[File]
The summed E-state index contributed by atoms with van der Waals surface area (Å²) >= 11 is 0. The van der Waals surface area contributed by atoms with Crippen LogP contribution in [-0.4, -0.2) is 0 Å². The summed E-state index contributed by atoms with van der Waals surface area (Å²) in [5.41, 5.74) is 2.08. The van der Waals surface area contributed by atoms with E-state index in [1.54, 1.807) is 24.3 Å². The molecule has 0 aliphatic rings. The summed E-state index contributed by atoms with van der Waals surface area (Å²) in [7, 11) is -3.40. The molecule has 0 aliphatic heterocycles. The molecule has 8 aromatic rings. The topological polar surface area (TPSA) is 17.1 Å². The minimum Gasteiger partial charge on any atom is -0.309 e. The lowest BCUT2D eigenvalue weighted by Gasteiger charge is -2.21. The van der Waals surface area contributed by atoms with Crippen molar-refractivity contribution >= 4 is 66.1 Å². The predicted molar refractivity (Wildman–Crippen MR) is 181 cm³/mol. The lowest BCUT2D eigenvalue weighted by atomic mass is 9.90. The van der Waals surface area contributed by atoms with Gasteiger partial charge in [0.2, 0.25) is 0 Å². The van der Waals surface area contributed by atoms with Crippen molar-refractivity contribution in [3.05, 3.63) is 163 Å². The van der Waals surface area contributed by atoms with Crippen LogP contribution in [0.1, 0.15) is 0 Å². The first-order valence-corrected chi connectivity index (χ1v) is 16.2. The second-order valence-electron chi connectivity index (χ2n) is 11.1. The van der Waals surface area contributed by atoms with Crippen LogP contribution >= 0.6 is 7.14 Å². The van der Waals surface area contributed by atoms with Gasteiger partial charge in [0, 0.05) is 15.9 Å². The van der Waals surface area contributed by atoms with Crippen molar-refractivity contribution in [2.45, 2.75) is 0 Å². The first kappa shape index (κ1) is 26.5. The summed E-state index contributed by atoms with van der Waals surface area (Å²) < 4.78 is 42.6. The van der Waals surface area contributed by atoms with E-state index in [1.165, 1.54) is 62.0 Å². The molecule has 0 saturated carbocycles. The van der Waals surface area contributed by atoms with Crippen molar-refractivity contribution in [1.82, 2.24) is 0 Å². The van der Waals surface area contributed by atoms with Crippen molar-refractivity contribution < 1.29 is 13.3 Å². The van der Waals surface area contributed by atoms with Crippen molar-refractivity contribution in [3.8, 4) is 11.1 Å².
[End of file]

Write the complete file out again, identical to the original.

The summed E-state index contributed by atoms with van der Waals surface area (Å²) >= 11 is 0. The van der Waals surface area contributed by atoms with Crippen LogP contribution in [-0.4, -0.2) is 0 Å². The summed E-state index contributed by atoms with van der Waals surface area (Å²) in [5.41, 5.74) is 2.08. The van der Waals surface area contributed by atoms with E-state index in [1.54, 1.807) is 24.3 Å². The molecule has 0 aliphatic rings. The summed E-state index contributed by atoms with van der Waals surface area (Å²) in [7, 11) is -3.40. The molecule has 0 aliphatic heterocycles. The molecule has 8 aromatic rings. The topological polar surface area (TPSA) is 17.1 Å². The minimum Gasteiger partial charge on any atom is -0.309 e. The lowest BCUT2D eigenvalue weighted by Gasteiger charge is -2.21. The van der Waals surface area contributed by atoms with Crippen molar-refractivity contribution >= 4 is 66.1 Å². The predicted molar refractivity (Wildman–Crippen MR) is 181 cm³/mol. The lowest BCUT2D eigenvalue weighted by atomic mass is 9.90. The van der Waals surface area contributed by atoms with Gasteiger partial charge in [0.2, 0.25) is 0 Å². The van der Waals surface area contributed by atoms with Crippen molar-refractivity contribution in [3.05, 3.63) is 163 Å². The van der Waals surface area contributed by atoms with Crippen LogP contribution in [0.1, 0.15) is 0 Å². The first-order valence-corrected chi connectivity index (χ1v) is 16.2. The second-order valence-electron chi connectivity index (χ2n) is 11.1. The van der Waals surface area contributed by atoms with Crippen LogP contribution >= 0.6 is 7.14 Å². The van der Waals surface area contributed by atoms with Gasteiger partial charge in [0, 0.05) is 15.9 Å². The van der Waals surface area contributed by atoms with Crippen molar-refractivity contribution in [2.45, 2.75) is 0 Å². The first kappa shape index (κ1) is 26.5. The summed E-state index contributed by atoms with van der Waals surface area (Å²) < 4.78 is 42.6. The van der Waals surface area contributed by atoms with E-state index in [1.165, 1.54) is 62.0 Å². The molecule has 0 saturated carbocycles. The van der Waals surface area contributed by atoms with Crippen molar-refractivity contribution in [1.82, 2.24) is 0 Å². The van der Waals surface area contributed by atoms with Crippen molar-refractivity contribution < 1.29 is 13.3 Å². The van der Waals surface area contributed by atoms with Crippen molar-refractivity contribution in [3.8, 4) is 11.1 Å².